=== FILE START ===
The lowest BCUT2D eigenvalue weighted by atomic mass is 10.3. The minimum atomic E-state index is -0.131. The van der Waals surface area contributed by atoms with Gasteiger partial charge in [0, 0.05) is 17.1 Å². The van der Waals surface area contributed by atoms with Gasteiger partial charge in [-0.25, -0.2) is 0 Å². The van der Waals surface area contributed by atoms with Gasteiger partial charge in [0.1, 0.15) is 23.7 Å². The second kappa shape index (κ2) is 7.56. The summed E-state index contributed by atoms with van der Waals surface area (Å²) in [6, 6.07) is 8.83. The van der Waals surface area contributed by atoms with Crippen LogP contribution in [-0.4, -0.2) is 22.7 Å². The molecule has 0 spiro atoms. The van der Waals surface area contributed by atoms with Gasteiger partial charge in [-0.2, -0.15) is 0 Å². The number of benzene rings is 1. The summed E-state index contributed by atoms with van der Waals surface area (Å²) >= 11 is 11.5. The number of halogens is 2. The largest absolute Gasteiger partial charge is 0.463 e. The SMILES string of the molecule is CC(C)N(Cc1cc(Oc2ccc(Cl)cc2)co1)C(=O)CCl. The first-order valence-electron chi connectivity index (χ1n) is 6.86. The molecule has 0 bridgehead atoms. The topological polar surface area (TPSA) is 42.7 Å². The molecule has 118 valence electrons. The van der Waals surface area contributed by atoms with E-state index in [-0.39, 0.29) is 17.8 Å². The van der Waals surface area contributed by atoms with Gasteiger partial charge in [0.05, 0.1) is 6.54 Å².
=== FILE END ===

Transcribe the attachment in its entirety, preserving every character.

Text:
The lowest BCUT2D eigenvalue weighted by atomic mass is 10.3. The minimum atomic E-state index is -0.131. The van der Waals surface area contributed by atoms with Gasteiger partial charge in [0, 0.05) is 17.1 Å². The van der Waals surface area contributed by atoms with Gasteiger partial charge in [-0.25, -0.2) is 0 Å². The van der Waals surface area contributed by atoms with Gasteiger partial charge in [0.1, 0.15) is 23.7 Å². The second kappa shape index (κ2) is 7.56. The summed E-state index contributed by atoms with van der Waals surface area (Å²) in [6, 6.07) is 8.83. The van der Waals surface area contributed by atoms with Crippen LogP contribution in [-0.4, -0.2) is 22.7 Å². The molecule has 0 spiro atoms. The van der Waals surface area contributed by atoms with Gasteiger partial charge in [-0.2, -0.15) is 0 Å². The number of benzene rings is 1. The summed E-state index contributed by atoms with van der Waals surface area (Å²) >= 11 is 11.5. The number of halogens is 2. The largest absolute Gasteiger partial charge is 0.463 e. The SMILES string of the molecule is CC(C)N(Cc1cc(Oc2ccc(Cl)cc2)co1)C(=O)CCl. The first-order valence-electron chi connectivity index (χ1n) is 6.86. The molecule has 0 bridgehead atoms. The topological polar surface area (TPSA) is 42.7 Å². The molecule has 118 valence electrons. The van der Waals surface area contributed by atoms with E-state index in [-0.39, 0.29) is 17.8 Å². The van der Waals surface area contributed by atoms with Gasteiger partial charge in [0.05, 0.1) is 6.54 Å².